Just when you thought that you were in the final stretch I'm reminding you of one more task you need to complete before the end of the day on April 30: develop an exit strategy.
Most of you started on April 1 and have worked in character most, if not every, day in April. If you're in that group now is the time to start thinking about what happens on May 1.
Keeping Up the MomentumI am encouraging you right now, today or tomorrow, to think about what projects you might want to start working on beginning May 1. What new ideas have popped up, what old idea won't be silenced? What idea would benefit from the dedication of 30 minutes a day towards it's completion?
Make a list of these projects.
Assess what your mental frame of mind is and where your energy level is at. Be realistic. But don't baby yourself—avoid using words like, "I've earned a break." Think instead about how you can take all this momentum and energy you put into IFJM and carry it forward to your next project.
Look at that list you made moments ago and ask yourself which project is "most pressing" or interesting? Where can you best spend your energies?
Also take time this week, before May 1, to lay the groundwork for your next project. Gather the paper you need, or select a new journal, or sort out the supplies you'll be using on the next project.
After you have made your list of projects, realize there are potential "traps" ahead. If you have trouble with your internal critic beware that he will likely pop up and tell you the first thing you are going to do on May 1 is clean the house, or do the chores you've let slide (his words), etc. Don't listen. Hold off on giving up art as a priority for ONE MORE WEEK.
From May 1 through May 7, take your 30 minute a day commitment seriously and simply shift gears. Apply the energy and time you've already made part of your life to that new project you've decided is worth flowing into.
This is the best way that participants who wanted to develop a daily habit can maintain that daily habit. Instead of collapsing in a heap at the end of the month and gasping, "I've made it"—keep going. Having a daily habit is about exactly that—doing something daily. So keep doing your artwork daily, whether it is in your journal, a series of paintings, or a writing project you have waiting.
Bringing Other Benefits from IFJM into Your Daily LifeNow is also the time to look at what you've accomplished. Leaf through the pages of your fake journal and let the creation of those pages impact you. Absorb that you have created this volume of work simply by showing up every day for a month. Don't judge the work, just absorb the volume of it. This is what showing up looks like.
Some of you may use the final days of IFJM to tie up loose ends in your character's "story." That's useful. But remember, IFJM isn't about stories, it's about process.
In the next few days, look back at those pages you've created and think about your process. What was your process before IFJM, what was it during IFJM, what would you like it to be after IFJM?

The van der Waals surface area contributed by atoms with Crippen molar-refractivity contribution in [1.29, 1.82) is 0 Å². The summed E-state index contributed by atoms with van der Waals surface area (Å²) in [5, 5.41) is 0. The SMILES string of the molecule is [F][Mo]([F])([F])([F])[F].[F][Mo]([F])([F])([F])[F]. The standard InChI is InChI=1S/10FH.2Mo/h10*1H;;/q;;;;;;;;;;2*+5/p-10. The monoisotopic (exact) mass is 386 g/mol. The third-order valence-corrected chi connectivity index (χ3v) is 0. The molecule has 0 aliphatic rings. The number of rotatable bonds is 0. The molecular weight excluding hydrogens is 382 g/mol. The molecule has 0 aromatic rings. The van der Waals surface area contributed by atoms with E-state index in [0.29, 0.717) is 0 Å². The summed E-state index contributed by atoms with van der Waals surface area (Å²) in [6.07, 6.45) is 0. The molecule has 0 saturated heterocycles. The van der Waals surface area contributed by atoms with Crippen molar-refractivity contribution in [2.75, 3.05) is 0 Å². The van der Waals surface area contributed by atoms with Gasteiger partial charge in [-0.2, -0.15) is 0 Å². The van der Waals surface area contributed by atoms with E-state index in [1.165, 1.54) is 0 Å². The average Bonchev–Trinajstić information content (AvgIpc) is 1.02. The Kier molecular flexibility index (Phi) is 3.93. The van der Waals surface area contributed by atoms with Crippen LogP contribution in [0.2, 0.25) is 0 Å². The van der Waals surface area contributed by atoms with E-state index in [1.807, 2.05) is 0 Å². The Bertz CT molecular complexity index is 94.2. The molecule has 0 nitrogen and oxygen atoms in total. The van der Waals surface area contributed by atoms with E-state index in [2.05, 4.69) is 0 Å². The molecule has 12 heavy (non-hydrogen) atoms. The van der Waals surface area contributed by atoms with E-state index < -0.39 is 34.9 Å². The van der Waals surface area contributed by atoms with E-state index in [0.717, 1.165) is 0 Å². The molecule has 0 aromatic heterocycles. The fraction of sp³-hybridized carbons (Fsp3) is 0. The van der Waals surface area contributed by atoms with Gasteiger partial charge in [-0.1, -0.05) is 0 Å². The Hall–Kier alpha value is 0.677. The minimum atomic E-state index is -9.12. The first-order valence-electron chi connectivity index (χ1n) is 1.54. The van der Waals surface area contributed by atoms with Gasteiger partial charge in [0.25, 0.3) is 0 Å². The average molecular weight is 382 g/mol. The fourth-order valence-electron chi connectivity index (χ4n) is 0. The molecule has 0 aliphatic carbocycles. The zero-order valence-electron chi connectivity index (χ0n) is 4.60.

Make a list of aspects of journaling or art making that you used in IFJM that you would like to bring forward into your actual daily practice.
Make a list of any glitches or problems you encountered and how you met them. What techniques were successful in meeting your daily "appointment," in ignoring your internal critic, in loosening up and being messy, in settling down and doing tightly rendered art, in grappling with a new medium…?
If something didn't go well during the month write it down in another list. Then look at that list and brainstorm ways you can work on those issues going forward. Most people find that simply by making this type of list after first acknowledging what worked and the benefits they felt, that they can start to immediately develop a new plan to go forward with their art goals to counter act those aspects which didn't "work." And they have the momentum of this daily project to help them make immediate headway.
Writing a Wrap Up of Your Experience During IFJM 2015Readers know that I believe self-evaluation is the most important tool artists can exercise. Taking a moment to honestly reflect upon your experience so that you tailor how you work on future projects for greater success is the best way to clear obstacles out of your path and ensure that you develop the skills needed to meet your art goals by planning future projects from a position of understanding.
When IFJM ends I'll be writing to remind you to do a wrap-up of the experience. This is something you can do privately, or you can share it publicly on your dedicated blog. However you do your wrap up it is essential that you do a wrap up. It's a key part of the project.
During these last few days of the project, when you stop to reflect on what worked and what didn't work, what you still want to work on, and the new projects you want to work on—jot down ideas for your wrap up as well. Keeping the awareness of the up-coming wrap up in your mind will focus your thoughts.
Enjoy the Final Days of IFJMFinally, savor the next 3 to 4 entries you make in these final days of your project.
Organize your life so that you continue to have the time to devote to the project.
Breathe deeply before you set about your work, so that you can be your character fully.
Banish thoughts of "I must finish this," "I must tie this up," "What am I going to do about X?"
Simply BE with your character in these final days and enjoy all that being in the present moment with that character's reality brings to you. Allow his or her awareness to be yours completely. Allow any remaining hesitations to evaporate. Enjoy it.
Then on May 1, pick up your new journal or your new paper or media and dive right into your next project.